Interview with Henry Liu (Director of Release)

Hello Henry, firstly, I’d like to thank you for agreeing to this interview. How did this film come about?

Thank you for having me.

In 2015, I went back to Beijing, I haven’t been back for about 6 years, and I was overwhelmed and shocked by the changes of contemporary Chinese society. The huge gap between the rich and the poor, the growing anxiety of the middle class, the government officials’ pressure due to the anti-corruption movement, the difficulty of getting hospitalized when people are sick…all of those things mixed together become the inspiration of this short film. Qing Ping is like a mirror, I’m trying to reflect the current situation of the society through her by using simple characters and images.

What has the reception from audiences been like?

I always ask myself a dumb question: what’s film? In my opinion, film is the chemistry/vibe happens when the audience watch it on the big screen.

To be honest, this film is very personal, the rhythm is very slow, a lot of long takes, not audience friendly. It’s amazing that during some Q&A sessions, there were a lot of great questions, like the discussion of the meaning of releasing fish in Buddhism, how to direct a young kid like Marvin, etc. It made me think deeper, during this process, I know better who I am and what kind of filmmaker I want to be.

Would you say that Western audiences are more receptive to filmmakers from other countries, that draw on the rich heritage of those countries, now than ever before?

Yes, I totally agree.

What was the casting process for the film like?

It’s a story happened in China, but the budget wouldn’t allow me to bring the crew and cast from LA to China. So, I talked with my producer Rachel, maybe we can fly an actress from China to LA. A Beijing-based casting director recommended a lot of actresses to me, finally I chose one who graduated from Beijing Film Academy, in the pictures and acting reel, the lady has long hair, but when I contacted her, she said she just had a haircut, I said oh, that’s fine, she said, very short, then she sent me a picture. It’s buzz cut……I can’t imagine a karaoke bar entertainer has buzz cut.

Fortunately, Rachel recommended a LA-based actress Josephine A. Blankstein, who is a Taiwanese celebrity and worked for Hou Hsiao-hsien and Edward Yang at very young age. I checked her IMDB, I was surprised that she worked on Yi Yi (nominated for Palme d’Or and won best director at Cannes in 2000). I asked her, I watched Yi Yi more than 20 times, but never saw her in the movie. Then she told me the story. Edward Yang cast her and another actress for the same role (Ting-Ting), because at that time, he couldn’t decide who was better, so in the production, for every scene, Edward shot twice, one with Josephine and the other one with another actress. Finally, they sent the cut with another actress to Cannes.

After the first meeting with Josephine, I didn’t think I would cast her, her performance was really solid in the audition, the only thing kept bothering me is that she’s too pretty. During that week, I was still rewriting, I didn’t know why at the end of the week, when I read it, I suddenly found, it’s like written for her. I sent her the new script, she liked it, and luckily, we nailed her down.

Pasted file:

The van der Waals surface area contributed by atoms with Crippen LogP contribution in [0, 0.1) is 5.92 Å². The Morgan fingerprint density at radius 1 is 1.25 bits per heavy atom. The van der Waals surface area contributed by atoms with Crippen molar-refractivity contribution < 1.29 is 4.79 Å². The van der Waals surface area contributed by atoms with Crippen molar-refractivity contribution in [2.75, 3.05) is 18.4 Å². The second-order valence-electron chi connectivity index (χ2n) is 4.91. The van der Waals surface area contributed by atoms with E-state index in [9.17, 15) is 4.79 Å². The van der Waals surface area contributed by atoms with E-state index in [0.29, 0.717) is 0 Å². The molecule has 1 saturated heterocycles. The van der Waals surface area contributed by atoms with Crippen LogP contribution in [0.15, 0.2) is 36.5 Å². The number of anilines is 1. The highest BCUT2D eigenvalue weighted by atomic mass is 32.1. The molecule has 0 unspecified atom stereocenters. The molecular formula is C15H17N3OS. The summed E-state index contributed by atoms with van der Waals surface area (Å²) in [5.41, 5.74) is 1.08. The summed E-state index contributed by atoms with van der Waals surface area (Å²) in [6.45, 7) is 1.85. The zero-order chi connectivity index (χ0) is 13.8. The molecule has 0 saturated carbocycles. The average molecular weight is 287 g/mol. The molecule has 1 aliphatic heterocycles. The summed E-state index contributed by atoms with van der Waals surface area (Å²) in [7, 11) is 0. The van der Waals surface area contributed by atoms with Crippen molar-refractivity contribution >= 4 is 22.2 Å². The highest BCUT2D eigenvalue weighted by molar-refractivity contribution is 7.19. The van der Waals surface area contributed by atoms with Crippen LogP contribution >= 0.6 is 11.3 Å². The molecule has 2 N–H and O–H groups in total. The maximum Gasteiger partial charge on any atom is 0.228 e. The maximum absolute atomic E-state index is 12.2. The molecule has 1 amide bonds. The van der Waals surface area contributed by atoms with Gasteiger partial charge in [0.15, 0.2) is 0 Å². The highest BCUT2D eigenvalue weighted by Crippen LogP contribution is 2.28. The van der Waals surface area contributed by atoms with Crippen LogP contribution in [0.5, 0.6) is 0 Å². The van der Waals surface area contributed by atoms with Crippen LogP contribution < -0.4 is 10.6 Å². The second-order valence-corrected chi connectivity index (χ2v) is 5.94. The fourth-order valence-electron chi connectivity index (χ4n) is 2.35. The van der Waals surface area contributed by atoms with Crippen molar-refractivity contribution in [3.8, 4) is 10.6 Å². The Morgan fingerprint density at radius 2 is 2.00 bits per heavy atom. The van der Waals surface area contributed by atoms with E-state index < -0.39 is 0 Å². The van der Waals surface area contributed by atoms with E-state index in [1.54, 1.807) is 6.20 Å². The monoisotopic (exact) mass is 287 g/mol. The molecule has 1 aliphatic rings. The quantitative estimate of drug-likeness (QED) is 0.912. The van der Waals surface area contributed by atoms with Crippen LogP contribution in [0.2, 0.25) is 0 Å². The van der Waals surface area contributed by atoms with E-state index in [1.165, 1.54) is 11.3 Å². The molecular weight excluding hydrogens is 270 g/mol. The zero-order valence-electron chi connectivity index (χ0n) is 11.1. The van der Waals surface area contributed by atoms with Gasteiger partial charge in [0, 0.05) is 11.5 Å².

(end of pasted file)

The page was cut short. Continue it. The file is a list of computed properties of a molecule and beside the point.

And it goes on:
The kid is played by newcomer Marvin Wang. This is his first short film. When I cast this role, I found it’s very difficult to find a kid who can focus and listen to my directing. Rachel recommended Marvin Wang who actually is my friend’s kid, I went to his home and ask him to focus on something for over one minute, and he did it, at that point I know he’s the one.

How does this film compare to other films you’ve worked on?

Release is very special to me, I went to the film school at University of Southern California, which emphasizes on commercial films, you know, Hollywood blockbusters. One day the Taiwan film master Hou Hsiao-Hsien came to our school, and gave us a short speech, he said that what you see on the big screen is very straightforward, simple and basic, what he tried to do during his career is adding extra layer of story, emotion, subtext, and rhythm off the screen, which is very inspiring to me. How to make a film with the mysterious extra layer, even you don’t see it, but still can feel it, that’s the challenge to me when I make Release.

Through the lens, we saw Qing Ping’s silence and other people’s endless talk, we saw her lonely back bathing in the warm afternoon sunshine in a peaceful garden. What the lens can’t see, is the bustling crowd and the increasing insecurity and distrust.

What do you think the film says about the current state of China?

China is changing significantly every year, in 2015, you still need to use cash or credit card in the daily life. I just came back from Beijing two months ago, now, you only need to bring a smart phone, that’s it, everyone uses WeChat or Alipay.

Some social issues may take a bit longer to get solved, some may not.

How do you feel about the critical praise the film has received – is it more or less important than audience appreciation?

You know what, before I became an independent filmmaker, I was a writer for a long time, at that time, when writers met with each other, we would talk about other people’s works, one day when sitting at the corner of the cafeteria, I suddenly felt that, when you finished writing something and got published, no matter whether it’s a poem, a short story or a novel, the work itself has its own life and fate, has nothing to do with the writer any more…I would say making film is pretty much like that.

What other projects are you planning on working on in the future?

My next project probably would be a web series, based on a novel named Six Thousand Nights.

With thanks to Henry. 

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